Arkansas study shows that glyphosate-resistant weeds need to be managed

In Southeast Farm Press

A four-year study recently published in the journal Weed Science shows how far-reaching the impact of a single herbicide-resistant weed can be.

The research was conducted over four years in four Arkansas cotton fields. In this study, 20,000 seeds of glyphosate-resistant Palmer amaranth, which may represent only 2 percent of seed from one plant, were introduced into a 1-square-mile area. The weeds that resulted were not managed, but allowed to “escape.”

In test fields, the seeds of one mature glyphosate-resistant Palmer amaranth plant were released. In the third year of crop production following the release, complete crop failure occurred due to infestation of this weed. This study shows the need for a zero-tolerance threshold in the management of glyphosate-resistant Palmer amaranth.

Seeds can be dispersed by wind and water, and moved by animals, humans and machinery. Weeds such as Palmer amaranth, that can produce a large amount of small seeds capable of floating in water, can spread rapidly throughout a production field. Palmer amaranth has prolific seed production, rapid dispersal and high competitiveness with crops, making herbicide-resistant strains difficult to control.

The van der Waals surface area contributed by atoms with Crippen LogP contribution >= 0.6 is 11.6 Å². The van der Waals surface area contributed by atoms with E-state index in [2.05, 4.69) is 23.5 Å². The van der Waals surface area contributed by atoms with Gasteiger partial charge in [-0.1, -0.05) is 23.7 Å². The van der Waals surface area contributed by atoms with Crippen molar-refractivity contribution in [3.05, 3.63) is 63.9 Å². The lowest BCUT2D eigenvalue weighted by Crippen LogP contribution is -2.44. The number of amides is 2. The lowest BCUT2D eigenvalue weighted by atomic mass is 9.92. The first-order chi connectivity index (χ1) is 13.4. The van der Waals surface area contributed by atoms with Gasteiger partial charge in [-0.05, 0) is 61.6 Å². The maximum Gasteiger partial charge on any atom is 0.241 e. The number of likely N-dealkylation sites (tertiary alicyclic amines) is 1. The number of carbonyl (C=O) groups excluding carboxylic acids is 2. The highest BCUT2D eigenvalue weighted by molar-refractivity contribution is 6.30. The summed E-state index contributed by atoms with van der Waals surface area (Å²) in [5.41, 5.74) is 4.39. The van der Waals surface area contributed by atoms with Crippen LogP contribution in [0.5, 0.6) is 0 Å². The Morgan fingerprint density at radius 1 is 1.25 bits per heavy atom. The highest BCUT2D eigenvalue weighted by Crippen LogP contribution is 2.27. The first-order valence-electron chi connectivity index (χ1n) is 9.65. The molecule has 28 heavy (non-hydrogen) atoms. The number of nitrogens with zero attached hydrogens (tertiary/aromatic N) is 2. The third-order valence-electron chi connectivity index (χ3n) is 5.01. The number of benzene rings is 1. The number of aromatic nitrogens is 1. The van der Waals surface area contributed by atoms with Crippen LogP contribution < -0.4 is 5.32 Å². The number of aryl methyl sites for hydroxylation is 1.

In the Arkansas study, glyphosate herbicide was the only weed management used. In the first growing season, a separate patch of Palmer amaranth emerged 375 feet from the original location. In the second year, resistant plants expanded to reach field boundaries and infested 20 percent of the field area resulting in decreased yield and significant problems with cotton harvest. By the third growing season, glyphosate-resistant Palmer amaranth had completely colonized the fields, making the cotton crop impossible to harvest.

The expansion of resistant weeds seen in this research helps to explain the rapid takeover of many farms by glyphosate-resistant Palmer amaranth, particularly when glyphosate was the only means of weed control. It also demonstrates the need to keep all resistant-prone weeds from escaping control to prevent loss of an herbicide or technology. Weed control based on an economic threshold (dollars spent versus dollars returned) does not adequately consider the soil seedbank and the risk for herbicide resistance, according to the study.

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